The nose is a focal point of the central face, and subtle changes in shape and contour can easily alter a patient’s appearance.
The task of the surgeon is to simulate normal anatomy by restoring the complex topography of the nose and maintaining patent nasal airways.
The shape of the nose is usually preserved if tension during reconstruction lies over the immobile bones of the proximal and lateral nose, but may be distorted from tension over the flexible cartilage of the nasal tip or the soft tissue of the alar lobule, which lack cartilage.
The varying texture and thickness of the nasal skin may influence the selection of donor sites for reconstruction.
The skin is most mobile over the root, dorsum, and sidewalls, where there is a layer of subcutaneous fat separating the skin from the underlying muscles of facial expression.
The arteries run superficial to the nasal musculature, and therefore undermining flaps deep to muscle at the level of the perichondrium or periosteum preserves the vascular supply.
Placing scars in cosmetic subunit junction lines may help to disguise scars, but reconstruction should prioritize preservation and restoration of free margins and contour.
For the dorsal nasal flap, advancement of cheek skin is aided by undermining the cheek in the subcutaneous fat.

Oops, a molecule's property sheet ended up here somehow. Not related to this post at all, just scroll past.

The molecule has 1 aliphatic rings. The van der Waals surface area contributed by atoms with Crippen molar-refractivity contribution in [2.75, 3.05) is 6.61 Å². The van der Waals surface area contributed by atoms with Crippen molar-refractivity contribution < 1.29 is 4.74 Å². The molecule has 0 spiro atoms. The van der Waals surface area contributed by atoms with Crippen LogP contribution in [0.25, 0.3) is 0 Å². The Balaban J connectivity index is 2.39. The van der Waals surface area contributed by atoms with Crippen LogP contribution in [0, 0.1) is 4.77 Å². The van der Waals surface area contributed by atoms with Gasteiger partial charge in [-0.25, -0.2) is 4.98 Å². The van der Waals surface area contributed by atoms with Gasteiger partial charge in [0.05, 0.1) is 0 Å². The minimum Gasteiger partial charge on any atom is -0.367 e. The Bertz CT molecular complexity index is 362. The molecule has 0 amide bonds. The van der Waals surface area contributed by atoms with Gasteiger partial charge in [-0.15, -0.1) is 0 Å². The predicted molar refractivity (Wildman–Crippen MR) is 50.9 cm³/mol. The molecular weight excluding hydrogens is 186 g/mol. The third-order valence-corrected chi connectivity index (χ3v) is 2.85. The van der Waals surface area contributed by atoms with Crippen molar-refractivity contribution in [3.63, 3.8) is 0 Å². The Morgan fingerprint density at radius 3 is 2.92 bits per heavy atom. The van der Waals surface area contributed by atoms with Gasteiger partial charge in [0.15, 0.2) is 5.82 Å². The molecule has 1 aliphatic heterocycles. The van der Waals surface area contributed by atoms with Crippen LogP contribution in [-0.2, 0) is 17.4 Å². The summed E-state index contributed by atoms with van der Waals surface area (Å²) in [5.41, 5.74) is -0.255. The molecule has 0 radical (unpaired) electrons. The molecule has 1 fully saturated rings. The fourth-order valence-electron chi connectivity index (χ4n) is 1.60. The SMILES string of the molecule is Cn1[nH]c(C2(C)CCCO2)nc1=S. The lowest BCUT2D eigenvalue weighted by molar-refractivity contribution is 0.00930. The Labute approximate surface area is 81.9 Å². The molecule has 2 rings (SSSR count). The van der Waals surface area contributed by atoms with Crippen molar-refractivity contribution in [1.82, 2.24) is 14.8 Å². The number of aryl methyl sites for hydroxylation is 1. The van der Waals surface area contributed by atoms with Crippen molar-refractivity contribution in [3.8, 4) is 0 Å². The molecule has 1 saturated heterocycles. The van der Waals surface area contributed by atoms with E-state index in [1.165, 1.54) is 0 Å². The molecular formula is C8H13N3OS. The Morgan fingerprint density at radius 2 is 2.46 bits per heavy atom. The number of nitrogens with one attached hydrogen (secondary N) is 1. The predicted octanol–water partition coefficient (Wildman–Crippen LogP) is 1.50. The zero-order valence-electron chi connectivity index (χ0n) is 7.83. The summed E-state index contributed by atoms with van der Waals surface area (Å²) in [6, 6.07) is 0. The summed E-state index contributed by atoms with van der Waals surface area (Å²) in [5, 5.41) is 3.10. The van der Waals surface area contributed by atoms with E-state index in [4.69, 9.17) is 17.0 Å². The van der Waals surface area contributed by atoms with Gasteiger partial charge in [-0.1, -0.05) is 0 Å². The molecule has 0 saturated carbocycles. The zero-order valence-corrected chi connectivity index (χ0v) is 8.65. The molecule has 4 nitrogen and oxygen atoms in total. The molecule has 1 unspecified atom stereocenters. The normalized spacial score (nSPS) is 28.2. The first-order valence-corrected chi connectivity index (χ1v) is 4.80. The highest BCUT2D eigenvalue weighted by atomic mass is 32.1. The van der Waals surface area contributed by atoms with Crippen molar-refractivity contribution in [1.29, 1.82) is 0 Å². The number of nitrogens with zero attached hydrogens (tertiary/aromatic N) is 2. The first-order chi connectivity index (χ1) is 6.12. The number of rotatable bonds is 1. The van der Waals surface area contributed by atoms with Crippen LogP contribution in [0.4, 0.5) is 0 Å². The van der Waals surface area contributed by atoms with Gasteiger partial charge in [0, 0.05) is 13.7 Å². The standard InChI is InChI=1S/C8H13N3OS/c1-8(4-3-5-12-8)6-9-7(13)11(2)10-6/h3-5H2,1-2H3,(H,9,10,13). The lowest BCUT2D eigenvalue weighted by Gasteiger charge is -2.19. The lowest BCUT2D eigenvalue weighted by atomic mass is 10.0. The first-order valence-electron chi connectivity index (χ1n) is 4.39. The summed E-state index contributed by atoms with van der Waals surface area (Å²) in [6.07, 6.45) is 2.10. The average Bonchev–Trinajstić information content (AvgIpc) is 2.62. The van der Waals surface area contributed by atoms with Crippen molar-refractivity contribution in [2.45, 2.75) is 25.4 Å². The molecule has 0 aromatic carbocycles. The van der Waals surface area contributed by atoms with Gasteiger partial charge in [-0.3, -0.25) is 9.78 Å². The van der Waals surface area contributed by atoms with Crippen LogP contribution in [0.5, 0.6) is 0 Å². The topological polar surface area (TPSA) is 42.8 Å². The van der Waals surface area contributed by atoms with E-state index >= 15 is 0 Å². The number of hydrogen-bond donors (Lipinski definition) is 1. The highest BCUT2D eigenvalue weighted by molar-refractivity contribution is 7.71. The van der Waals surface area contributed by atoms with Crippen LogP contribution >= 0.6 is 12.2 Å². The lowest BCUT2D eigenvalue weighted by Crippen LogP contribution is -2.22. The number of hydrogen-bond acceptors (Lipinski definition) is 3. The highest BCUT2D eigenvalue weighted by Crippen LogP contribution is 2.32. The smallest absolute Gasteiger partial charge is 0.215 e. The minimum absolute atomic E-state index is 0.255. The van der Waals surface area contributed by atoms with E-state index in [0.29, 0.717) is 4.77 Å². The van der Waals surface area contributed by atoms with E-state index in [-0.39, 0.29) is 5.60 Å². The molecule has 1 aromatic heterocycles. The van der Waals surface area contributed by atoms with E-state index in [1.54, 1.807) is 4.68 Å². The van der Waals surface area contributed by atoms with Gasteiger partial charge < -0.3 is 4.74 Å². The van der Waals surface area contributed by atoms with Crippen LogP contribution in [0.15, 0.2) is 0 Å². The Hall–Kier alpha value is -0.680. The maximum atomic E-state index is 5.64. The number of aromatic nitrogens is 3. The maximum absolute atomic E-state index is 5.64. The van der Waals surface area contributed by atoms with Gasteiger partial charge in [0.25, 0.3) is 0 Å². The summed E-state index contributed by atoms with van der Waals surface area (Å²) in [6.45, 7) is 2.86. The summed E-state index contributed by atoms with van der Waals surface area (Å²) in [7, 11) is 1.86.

Pitfalls and Cautions
The complex nasal topography means that caution should be exerted in not overly everting areas with natural creases, such as the nasofacial sulcus and alar groove.
When recreating the alar groove, inverting sutures or allowing select areas to heal by secondary intention may be helpful.
Patient Education Points
The complexity of a closure, and the projected intensity of postoperative care, should be considered carefully, particularly in patients with multiple comorbidities.
The range of options for surgical reconstruction should be addressed with the patient prior to surgical intervention.
Linear closures on the nose are coded using standard repair series.
Single-stage random-pattern nasal flaps are coded using 14060 or 14061, depending on the flap size.
The use of suspension sutures may justify coding a linear closure as complex.
The nose is a focal point of the central face, and subtle changes in shape and contour can easily alter a patient’s appearance. The task of the surgeon is to simulate normal anatomy by restoring the complex topography of the nose and maintaining patent nasal airways. Several key principles underlie nasal reconstruction.
The distal nose is vulnerable to compression
The bony nasal skeleton resists compression, whereas the cartilaginous skeleton and ala may not. Therefore, the shape of the nose is usually preserved if tension during reconstruction lies over the immobile bones of the proximal and lateral nose, ...